Following last week’s episode of The Baggage Reclaim Sessions where I talked about what causes us to have a pattern of not talking about our feelings, this week I’m focusing on evolving our relationship with our feelings. There are six key habits that offer clues about how we relate to our feelings: hoarding, clamping, being chatty, shooting, denying/masking, and crying. Recognising our own habits helps us to be more conscious, aware and present.

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Some nuggets from the episode

  • Your feelings need to be expressed so that they can be soothed, examined and put into context instead of making you ill or self-destructive.
  • There isn’t a ‘perfect’ way for us to express our feelings, not least because we can’t control the uncontrollable and legislate for how others will respond. But there are definitely some habits that are helpful instead of harmful.
  • Hoarding (emotionally) is where we amass feelings without usage or purpose. Might store them ‘just in case’ or because we’re afraid of what will unleash if we allow us to feel. Not unusual to feel attached even though the feelings and story around them are doing us more harm than good.
  • If we have a habit of hoarding our feelings, we need to bring what we’re hoarding into our awareness by making a list of it. This way, we can then figure out what we can let go of. We need to write until we’ve run out of things to write. And then add on as other things pop into our head.
  • Journaling will put you back in touch with what you’re thinking and feelings. You can download my Unsent Letter Guide and Feelings Diary guide here.

Use Unsent Letters to write out your feelings and the story around them so that you can put them into perspective and heal.

  • When we clamp our feelings, it’s not with the aim of hoarding but to deal with them on our own. We self-reflect, we try to solve problems on our own or on our schedule, and this is undoubtedly beneficial, but it can bring its own set of problems. Weighing our words too much, closing people out for fear of burdening them with our feelings, not asking for help, can all leave us feeling isolated.

It’s OK to self-reflect, to try to solve problems on our own, but when we’re in emotional turmoil, it’s time to talk and share. It’s time to express.

  • Sometimes we let our feelings out by being chatty, and this can help us sort through our feelings. Better out than in! But sometimes, we might not actually be talking about feelings. In some instances, we might be ‘dumping and charging up’.
  • When we use chattiness to express our feelings, we also need to be aware of whether we are acknowledging and recognising our feelings. Do we believe that we can help us?
  • Sometimes in our urge to chat or make what might be surface conversation, we might talk to the wrong person or be inadvertently insensitive.
  • The power of the pause when we’re chatty to express feelings can help us to tune into ourselves and self-reflect.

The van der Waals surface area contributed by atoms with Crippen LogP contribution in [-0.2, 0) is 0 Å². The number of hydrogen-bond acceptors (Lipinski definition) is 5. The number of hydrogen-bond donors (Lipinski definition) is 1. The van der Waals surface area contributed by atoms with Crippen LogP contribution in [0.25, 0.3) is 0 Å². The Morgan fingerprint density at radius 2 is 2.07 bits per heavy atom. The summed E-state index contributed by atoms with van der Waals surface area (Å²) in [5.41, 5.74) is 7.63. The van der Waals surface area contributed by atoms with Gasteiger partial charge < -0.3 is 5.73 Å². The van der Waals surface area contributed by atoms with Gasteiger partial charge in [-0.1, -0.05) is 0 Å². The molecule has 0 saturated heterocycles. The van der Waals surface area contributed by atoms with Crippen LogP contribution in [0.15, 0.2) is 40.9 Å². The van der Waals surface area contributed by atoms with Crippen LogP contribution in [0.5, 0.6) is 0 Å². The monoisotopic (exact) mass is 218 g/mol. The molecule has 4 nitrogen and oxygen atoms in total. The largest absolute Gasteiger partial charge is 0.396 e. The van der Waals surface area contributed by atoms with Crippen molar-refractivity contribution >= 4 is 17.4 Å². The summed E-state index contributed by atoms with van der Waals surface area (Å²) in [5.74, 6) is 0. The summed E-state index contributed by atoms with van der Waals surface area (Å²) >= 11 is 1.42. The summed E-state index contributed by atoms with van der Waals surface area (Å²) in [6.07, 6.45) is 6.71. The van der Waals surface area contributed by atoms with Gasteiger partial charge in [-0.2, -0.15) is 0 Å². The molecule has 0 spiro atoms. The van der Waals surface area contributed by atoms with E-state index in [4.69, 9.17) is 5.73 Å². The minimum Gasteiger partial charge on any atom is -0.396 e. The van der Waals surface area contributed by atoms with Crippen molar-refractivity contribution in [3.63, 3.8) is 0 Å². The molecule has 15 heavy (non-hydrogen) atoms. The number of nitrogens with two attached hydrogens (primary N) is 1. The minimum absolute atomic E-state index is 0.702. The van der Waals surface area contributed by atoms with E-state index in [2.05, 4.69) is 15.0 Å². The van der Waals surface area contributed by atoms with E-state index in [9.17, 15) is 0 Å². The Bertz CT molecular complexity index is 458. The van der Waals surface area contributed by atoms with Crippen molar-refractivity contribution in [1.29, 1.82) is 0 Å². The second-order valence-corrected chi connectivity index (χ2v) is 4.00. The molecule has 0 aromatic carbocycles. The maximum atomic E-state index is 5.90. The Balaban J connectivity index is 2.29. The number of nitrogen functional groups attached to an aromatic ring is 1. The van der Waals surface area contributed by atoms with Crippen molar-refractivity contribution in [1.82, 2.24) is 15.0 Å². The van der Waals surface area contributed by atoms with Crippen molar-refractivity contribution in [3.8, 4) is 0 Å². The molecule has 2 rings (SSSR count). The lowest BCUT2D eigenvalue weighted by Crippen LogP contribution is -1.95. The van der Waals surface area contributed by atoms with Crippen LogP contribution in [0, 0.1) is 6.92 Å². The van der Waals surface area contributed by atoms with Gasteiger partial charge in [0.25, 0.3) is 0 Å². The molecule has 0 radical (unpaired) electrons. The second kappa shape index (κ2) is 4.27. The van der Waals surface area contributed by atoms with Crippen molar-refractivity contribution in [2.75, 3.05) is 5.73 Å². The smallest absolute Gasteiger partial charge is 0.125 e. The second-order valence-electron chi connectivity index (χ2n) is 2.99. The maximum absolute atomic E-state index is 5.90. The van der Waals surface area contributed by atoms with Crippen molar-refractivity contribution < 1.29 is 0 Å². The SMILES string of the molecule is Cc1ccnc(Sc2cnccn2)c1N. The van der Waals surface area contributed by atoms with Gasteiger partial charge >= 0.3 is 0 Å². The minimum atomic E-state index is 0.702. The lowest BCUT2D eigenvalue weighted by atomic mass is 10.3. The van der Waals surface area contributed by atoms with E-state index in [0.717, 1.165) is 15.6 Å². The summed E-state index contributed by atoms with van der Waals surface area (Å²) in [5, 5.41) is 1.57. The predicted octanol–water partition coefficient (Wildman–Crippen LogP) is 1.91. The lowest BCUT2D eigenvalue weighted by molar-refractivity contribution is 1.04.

• When we say that we’re a “straight-shooter” or that we’re “just very honest”, we tend to shoot with our feelings. We may react quickly or shut down communication. Anger and making our feelings known might actually be a defence mechanism.
  • The power of the pause is also super beneficial here, but we also need to acknowledge whether we really are that honest? Are we a straight-shooter when we want to fire off, but struggling to be honest elsewhere?
  • When we are aware that we maybe sometimes speak before we think or charge in like a bull in a china shop, it’s handy to remind ourselves that what we’re saying/thinking — it’s just a draft. It’s not the final word on things.

Expressing our feelings isn’t about being ‘right’. It’s to represent ourselves and participate in our relationships while being open to feedback and gaining further intelligence about our feelings.

  • When we deny/mask our feelings by claiming that we’re fine, OK, that we don’t care, that we don’t need anybody, we’re just bullshitting ourselves. What follows next are masking habits like people pleasing and passive-aggression. Both do far more damage to us and/or our relationships than being honest.
  • People pleasing is anxiety in action.
  • Recognising our pleaser and passive-aggressive habits when they show up helps us to figure out what we’re really thinking and feeling, and what we need to do next to take care.
  • Sometimes we cry to express our feelings. Crying isn’t bad and has a cleaning/releasing effect, but crying isn’t the same as communicating our feelings. We need to pay attention if crying is our go-to and we don’t actually resolve issues.
  • Following up even though we cried helps to teach ourselves to show up to the things that we need to deal with. It also means that we will compassionately interrogate our feelings a bit more so that we understand what we’re really crying about.

Links mentioned

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